3. Our special interests–which influence our media, our government, and the research priorities of universities–aren’t fond of cheap low-tech solutions. They benefit, in both money and power, from things staying more or less the way they are.

Most of the academic research on soil carbon looks only at industrial agriculture, and what happens when you stop tillage, chemicals, or idle the land. The resulting modest gains suggest that soil might be able to mitigate or offset further fossil fuel burning, so as to extend business as usual a little longer.

Order from your bookseller (ISBN 0979479932)
Amazon.com
Amazon.co.uk

We citizens can opt out of this madness in lots of ways. First is simply recognizing the huge opportunity we have to solve the problem if we stop fossil fuel burning and store the atmospheric excess carbon as beneficial soil organic matter while revitalizing agriculture, soil stability, drought resistance, and human health worldwide. With enough grass-roots recognition, the ongoing racket of prescribing partial or ineffective solutions will ebb, along with the backlash it produces. Priority One: Together We Can Beat Global Warming by Allan Yeomans simply describes this opportunity in detail, as well as the forces that oppose it.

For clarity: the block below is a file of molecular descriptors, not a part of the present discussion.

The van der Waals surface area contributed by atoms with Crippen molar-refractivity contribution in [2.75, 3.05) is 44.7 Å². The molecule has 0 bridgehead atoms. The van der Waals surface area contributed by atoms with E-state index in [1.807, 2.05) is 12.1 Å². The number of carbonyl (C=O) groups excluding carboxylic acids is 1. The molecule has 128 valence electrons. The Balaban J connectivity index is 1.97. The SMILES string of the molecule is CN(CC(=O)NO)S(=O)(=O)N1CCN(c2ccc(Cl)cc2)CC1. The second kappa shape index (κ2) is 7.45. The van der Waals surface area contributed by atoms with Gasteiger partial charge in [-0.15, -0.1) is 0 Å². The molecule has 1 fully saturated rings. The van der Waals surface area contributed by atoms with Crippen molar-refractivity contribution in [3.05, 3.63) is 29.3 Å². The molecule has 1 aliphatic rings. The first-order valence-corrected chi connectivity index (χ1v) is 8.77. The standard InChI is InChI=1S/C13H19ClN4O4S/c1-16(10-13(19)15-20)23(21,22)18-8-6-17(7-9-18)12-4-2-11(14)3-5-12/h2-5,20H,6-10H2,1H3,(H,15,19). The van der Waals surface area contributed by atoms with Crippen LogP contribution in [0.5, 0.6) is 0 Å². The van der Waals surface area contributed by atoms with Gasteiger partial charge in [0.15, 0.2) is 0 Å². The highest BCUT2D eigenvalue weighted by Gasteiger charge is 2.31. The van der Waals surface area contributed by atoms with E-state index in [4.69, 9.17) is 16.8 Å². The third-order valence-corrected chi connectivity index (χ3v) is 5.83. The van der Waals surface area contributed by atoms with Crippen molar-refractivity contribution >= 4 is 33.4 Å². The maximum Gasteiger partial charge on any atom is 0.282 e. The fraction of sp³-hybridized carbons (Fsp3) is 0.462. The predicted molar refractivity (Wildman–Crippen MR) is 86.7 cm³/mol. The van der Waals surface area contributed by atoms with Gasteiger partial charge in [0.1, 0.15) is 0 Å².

Second, support the growing number of farmers, ranchers, and land managers who are enhancing soil with passion and skill. These people are engaged in transformational change, to a new postindustrial agriculture. They are not polished executives or experts from the centers of power. They are from the edge, and they are ahead of us all, already doing what needs to be done. Let’s buy our food from them, and learn from them. Our current farm policies abet the continued release of soil carbon into the atmosphere, along with rising obesity and disconnect from our life-support system. Soil carbon could connect farm policy with what we all want.

Global warming requires us to transform our energy policy and technology. But solving it also requires us to keep our soils covered with plants, which feed the complex underground foodwebs that form soil organic matter. We could not ask for better opportunities.

See also this article by Allan Savory and Christopher Peck.